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Do No Harm Isn't Alone: 6 Other TV Premieres That Bombed

Cavemen, Work It, Emily’s Reasons Why Not Bob D'Amico/ABC

Last night, NBC's new drama series Do No Harm debuted to the lowest ratings ever. As in, ever. It was the lowest-rated, in-season premiere of any scripted series ever on the big four networks Not exactly the type of record you want to set.

But hey, Do No Harm is certainly not alone when it comes to terrible debuts on television. From shows based on commercials to cross-dressing, here are six other shows that absolutely bombed in the ratings, in content, and sometimes in both:

1. Work It, ABC: Last year's controversial cross-dressing sitcom was critically destroyed. It premiered to fairly good ratings (why, America?), but the numbers fell so quickly and the reviews were so awful that it was canceled after episode two, just 10 days after the premiere. 

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2. Lone Star, Fox:  Showrunner Kyle Killen cannot catch a break. Both of his well-written high-concept shows (Lone Star and NBC's Awake) never found an audience. In 2010, the Fox drama about a Texas con man living a double life was canned after two low-rated episodes. Viewers and critics were a bit miffed, insisting that Fox never gave it a chance. At least Killen had a sense of humor about it, writing on his blog after the premiere: "Statistically, new shows tend to lose viewers in their second week. We're aiming to gain them. In fact, screw it, let's just double our audience. The good news is, our audience was so small that if my Mom AND my Dad watch it we'll pretty much be there." So, we blame his parents for the cancellation.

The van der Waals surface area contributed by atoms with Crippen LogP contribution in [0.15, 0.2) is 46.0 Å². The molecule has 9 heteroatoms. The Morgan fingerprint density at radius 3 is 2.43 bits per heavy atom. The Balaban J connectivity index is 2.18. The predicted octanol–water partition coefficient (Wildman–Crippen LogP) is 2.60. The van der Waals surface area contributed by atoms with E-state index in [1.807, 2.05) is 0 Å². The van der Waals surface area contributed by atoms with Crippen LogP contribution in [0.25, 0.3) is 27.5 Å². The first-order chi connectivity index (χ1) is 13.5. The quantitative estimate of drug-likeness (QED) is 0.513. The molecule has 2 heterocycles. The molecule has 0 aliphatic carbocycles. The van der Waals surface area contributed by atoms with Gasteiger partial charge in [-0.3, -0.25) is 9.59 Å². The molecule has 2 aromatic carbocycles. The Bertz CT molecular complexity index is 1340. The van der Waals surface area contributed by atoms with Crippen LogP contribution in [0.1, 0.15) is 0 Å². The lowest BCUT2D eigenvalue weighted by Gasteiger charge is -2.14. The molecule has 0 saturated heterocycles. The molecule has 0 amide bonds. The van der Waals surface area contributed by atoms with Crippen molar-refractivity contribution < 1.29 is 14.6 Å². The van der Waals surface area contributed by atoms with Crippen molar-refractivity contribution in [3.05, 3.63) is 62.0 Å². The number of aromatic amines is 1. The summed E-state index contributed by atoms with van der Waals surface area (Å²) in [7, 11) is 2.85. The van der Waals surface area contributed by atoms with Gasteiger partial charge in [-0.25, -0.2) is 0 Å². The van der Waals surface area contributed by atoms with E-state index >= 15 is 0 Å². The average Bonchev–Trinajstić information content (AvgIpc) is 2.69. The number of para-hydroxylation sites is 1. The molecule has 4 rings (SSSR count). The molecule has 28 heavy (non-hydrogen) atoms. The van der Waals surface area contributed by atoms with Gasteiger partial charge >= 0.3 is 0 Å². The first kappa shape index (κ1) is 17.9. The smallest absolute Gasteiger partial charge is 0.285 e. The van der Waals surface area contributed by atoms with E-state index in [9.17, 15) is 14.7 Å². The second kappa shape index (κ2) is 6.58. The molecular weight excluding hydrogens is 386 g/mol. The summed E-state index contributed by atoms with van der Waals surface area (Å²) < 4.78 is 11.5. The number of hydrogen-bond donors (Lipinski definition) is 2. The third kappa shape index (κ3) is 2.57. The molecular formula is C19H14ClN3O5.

3. Emily's Reasons Why Not, ABC: Heather Graham starred in this 2006 series based on the novel of the same name. The show asked "Why Not?"; viewers and critics asked: "Why?" It was canceled after the pilot episode. 

4. H8R, the CW: Hey, everybody! Stop picking on the rich and famous! That was basically the premise for this CW reality show hosted by Mario Lopez. It showcased celebrities confronting regular people who were "haters" of their career, personality, or both in an attempt to win them over.  The likes of Snooki, Eva Longoria and Jake Pavelka were featured, but turns out, nobody felt sorry for them. The network canceled H8R after four low-rated episodes. We did not hate that decision.

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5. The Paul Reiser Show, NBC: The semi-autobiographical sitcom about the Mad About You star was dead before it premiered. The network barely promoted it, and the reviews were dreadful. It premiered to lower ratings than the show it replaced (Perfect Couples), earning the award for NBC's lowest ratings ever for an in-season comedy premiere. It was mercifully canceled after just two episodes.

6. Cavemen, ABC: This is the type of show that really makes us wonder what really happens in TV pitch meetings. Does it go something like this? "Hey, you know those 30-second Geico commercial that people kind of like and/or tolerate? Let's turn that into a full-fledged sitcom!" Nope. Critics destroyed it, and ABC pulled it off the air after six episodes. We happen to believe that the 2007 writers' strike was caused by this show. 

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